Not everyone wants a massive TV taking up a quarter of their lounge. If you'd rather not have a gargantuan black monolith dominating your living space, this modestly sized TV might pique your interest.
While it may be a runt compared to its brawny siblings, the 26EX553 packs the same smart TV features as Sony's larger TVs. Costing around £360, it's not the cheapest 26-inch set I've come across, but does its range of features and performance justify the price tag?
User interface and EPG
As with Sony's other recent TVs, this set uses an updated version of the XrossMediaBar (XMB) menu system that made its first appearance on the PlayStation. On older Sony TVs, the XMB system looked pretty much identical to that currently used on the PS3. The updated version found on this model is much more suited to use on a TV, in my opinion.
For starters, it no longer takes over the whole screen, obscuring what you've been viewing. Instead, the programme you're currently watching is now shifted into a large window on the top left of the screen. A menu bar is shown across the bottom. When you select an option from this, the various sub-options appear in a column on the right-hand edge of the screen.
Sony has added a dedicated menu for its Sony Entertainment Network. Hit the SEN button on the remote and you're presented with a new screen that shows you tabs for apps, music and movies. The latter two display the new releases on Sony's Music and Movie Unlimited services. The apps tab is where you'll find services like BBC iPlayer, Lovefilm, Netflix and AccuWeather.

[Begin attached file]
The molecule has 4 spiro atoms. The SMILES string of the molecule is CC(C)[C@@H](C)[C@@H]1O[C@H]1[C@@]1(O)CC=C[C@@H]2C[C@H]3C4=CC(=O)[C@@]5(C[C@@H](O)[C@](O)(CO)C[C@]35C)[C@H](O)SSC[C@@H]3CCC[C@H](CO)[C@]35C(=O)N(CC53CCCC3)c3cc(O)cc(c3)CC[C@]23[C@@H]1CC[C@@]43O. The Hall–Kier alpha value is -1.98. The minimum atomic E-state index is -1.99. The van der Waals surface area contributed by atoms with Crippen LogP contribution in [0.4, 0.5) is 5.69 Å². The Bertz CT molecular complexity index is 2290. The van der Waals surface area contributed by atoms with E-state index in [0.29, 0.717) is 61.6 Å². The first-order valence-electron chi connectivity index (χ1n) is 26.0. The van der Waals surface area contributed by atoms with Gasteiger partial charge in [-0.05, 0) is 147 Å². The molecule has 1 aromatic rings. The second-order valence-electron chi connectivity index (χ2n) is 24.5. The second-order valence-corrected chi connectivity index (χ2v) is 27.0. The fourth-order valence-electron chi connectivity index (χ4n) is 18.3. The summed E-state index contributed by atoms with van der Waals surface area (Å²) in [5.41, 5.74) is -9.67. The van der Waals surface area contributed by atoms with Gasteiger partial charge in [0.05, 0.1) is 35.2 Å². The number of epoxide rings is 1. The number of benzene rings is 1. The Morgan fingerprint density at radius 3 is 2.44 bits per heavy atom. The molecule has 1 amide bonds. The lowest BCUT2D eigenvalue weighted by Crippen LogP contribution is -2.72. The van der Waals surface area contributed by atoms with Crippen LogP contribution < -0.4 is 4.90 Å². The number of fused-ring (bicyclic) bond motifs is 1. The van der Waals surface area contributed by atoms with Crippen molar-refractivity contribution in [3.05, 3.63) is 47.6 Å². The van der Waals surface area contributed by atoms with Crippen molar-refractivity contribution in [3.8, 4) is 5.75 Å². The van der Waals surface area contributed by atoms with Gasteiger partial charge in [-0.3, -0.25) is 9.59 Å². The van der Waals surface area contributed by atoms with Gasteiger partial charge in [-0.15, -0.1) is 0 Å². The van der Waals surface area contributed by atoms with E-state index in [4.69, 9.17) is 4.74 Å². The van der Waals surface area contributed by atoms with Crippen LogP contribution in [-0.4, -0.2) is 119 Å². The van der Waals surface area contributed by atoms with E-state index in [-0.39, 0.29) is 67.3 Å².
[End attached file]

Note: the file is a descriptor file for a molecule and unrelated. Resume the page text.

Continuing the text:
The menu system looks slick and modern, but it's not all that intuitive to use the first time you pick it up. This is partly because the various icons don't do a good job of indicating which function of the TV they relate to. There are also a few annoying inconsistencies and some duplication throughout the interface. For example, the SEN screens look nothing like the main XMB interface, and you can also access Internet apps in multiple ways -- directly from the SEN screen or through the Internet Content menu in the XMB. Both take you to the same apps but via completely different-looking screens.
The electronic programme guide (EPG) is pretty good though. It's cleanly laid out, fast to navigate and has decent filtering options, so you can quickly get it to show upcoming movies or sports broadcasts. It also has a video window in the corner so you can keep an eye on the show you're watching, while also browsing through the guide to see what's coming up later.
Design and connections
Most TVs come in any colour so long as it's black, but the 26EX553 bucks this trend, with a white option also available. Its styling is a mixed bag. On the downside, it's far from the slimmest smallish TV you're likely to find on the shelves of your local electronics retailer. The large bezel around the screen is somewhat at odds with the relatively modest screen size.
The remote control, which is the same as the one that ships with Sony's high-end models, is very boxy and isn't as comfortable to hold as it could be.
Despite all this, the TV is far from ugly. The carbon fibre-style textured pattern on the bezel, along with the easel stand -- that can hold the TV upright or titled back at an angle -- help it to look a fair bit more stylish than most rival sets of this size.
The 26EX553 isn't over-endowed with ports. It's disappointing to see only two HDMI sockets, rather than the three on many other sets. Otherwise, it does have component inputs, a full-sized Scart socket and an optical audio output on the rear. There's an Ethernet port for the smart TV features, and you'll find a USB port along with a VGA input and a CAM card slot on a panel on the left-hand edge.